Part of the Great American Dream is to own real estate, and the more of it, the better.
Owning residential property such as your own home usually makes strong financial sense. There are definite tax advantages, pride of ownership, and something to pass along to your children.
But investing in commercial real estate is a completely different animal, a business that requires years of experience and much more capital than most people realize.
Purchasing low-risk Class A commercial real estate requires a lot of money – $10 million, $30 million, $50 million or more – and smaller, private buyers end up trying to compete with the big players like insurance companies, institutional investors, and professionally managed REITs.
The differences between A, B, and C class properties vary slightly from market to market, but in general Class A buildings are of newer construction, offer state-of-the-art amenities, are managed by investment professionals, and are occupied by publicly-held national, name-brand tenants. Class B property is older and tenants are a mix of regional and mom-and-pop businesses, while Class C properties are the oldest of all, usually in less desirable areas, and are rented to small local tenants such as smoke shops, tattoo parlors and hair salons.
With this in mind it’s easy to see why the REITs and institutional investors only buy the best of Class A property – they represent less of an investment risk and a greater cash flow, IRR and overall ROI when the acquisition and eventual sale are properly leased and managed.
This is also why most smaller commercial real estate investors are left with no other choice but to invest in the lower Class B and C properties. Investments that offer only a higher risk of failure, less desirable tenants and functionally obsolete construction.
Here are three common mistakes that small, private investors make when buying commercial real estate:
Assuming that if a property can be financed it must be a safe deal
Just because financing can be arranged for a property doesn’t mean it should be purchased.
Many private investors make the mistake of believing that if a bank will give them a loan to buy an office building, retail center, multi-family property or an industrial warehouse, then it must be a good deal. Otherwise why would the bank make the loan?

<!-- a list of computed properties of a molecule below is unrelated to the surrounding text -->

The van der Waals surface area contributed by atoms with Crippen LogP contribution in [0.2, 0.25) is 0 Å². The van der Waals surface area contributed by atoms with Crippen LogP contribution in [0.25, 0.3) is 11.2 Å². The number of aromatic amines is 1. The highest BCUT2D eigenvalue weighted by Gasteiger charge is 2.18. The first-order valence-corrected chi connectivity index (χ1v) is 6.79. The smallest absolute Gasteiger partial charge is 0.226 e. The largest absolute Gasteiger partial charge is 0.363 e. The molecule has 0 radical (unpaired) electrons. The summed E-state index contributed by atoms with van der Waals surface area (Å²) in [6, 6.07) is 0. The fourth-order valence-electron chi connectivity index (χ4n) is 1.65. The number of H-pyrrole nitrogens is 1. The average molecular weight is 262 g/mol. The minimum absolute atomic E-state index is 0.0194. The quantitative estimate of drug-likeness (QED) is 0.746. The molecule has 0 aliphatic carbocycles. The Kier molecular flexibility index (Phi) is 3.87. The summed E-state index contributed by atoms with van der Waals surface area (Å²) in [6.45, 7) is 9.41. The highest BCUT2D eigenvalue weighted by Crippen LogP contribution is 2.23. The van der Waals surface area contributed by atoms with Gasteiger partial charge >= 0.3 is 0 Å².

While a lender doesn’t want to see a loan go bad, their main concern is getting their money back whether the investor does or not. That’s why institutions that offer commercial financing typically require 25% – 30% down payments with a loan term of only 3 – 5 years.
If the real estate market is down or the property doesn’t generate the anticipated cash flow, the bank will simply refuse to renew the loan or offer terms so outrageous that the small investor is forced to sell, often times at a loss.
The bank wins and the investor loses.
The small investor believes they can outsmart the market
Private commercial real estate investors are eternal optimists, and believe that they can find opportunity and value that’s been over looked by everyone else. For example, if the market CAP rate for office property is 5%, they believe that with their investing acumen and management skill they will be able to achieve a return of 10%, 20% or even more.
The reality is that in today’s commercial investment market there is so much capital looking for a return that any deal a private investor can find has already been turned over dozens of times by the sophisticated players . . . and rejected for good reason.
Private investors have no idea why they bought what they did
There are big, big differences between investing in office, retail, multi-family and industrial property. The operating expenses are different, the tenant personalities vary dramatically, and each property type follows a different market cycle.
The truth is that almost all small investors buy what they did because all the good investments have already been picked over by the institutional investors and the REITs.
Now, the purpose of this article is not to talk people out of pursuing their Great American Dream by investing in commercial real estate.
But it’s important for investors to make a prudent assessment of each and every investment in their portfolio, and to explore all of the options in owning income producing commercial real estate. More and more investors are considering investing in REITs and Investment Funds as an intelligent alternative to direct ownership of commercial real estate.
That’s why TwinRock Partners has formed the Rock Fund VII. With our company’s proactive management, aggressive marketing and leasing, we can maintain and improve the performance of purchased properties and fully capitalize on future rent and pricing growth.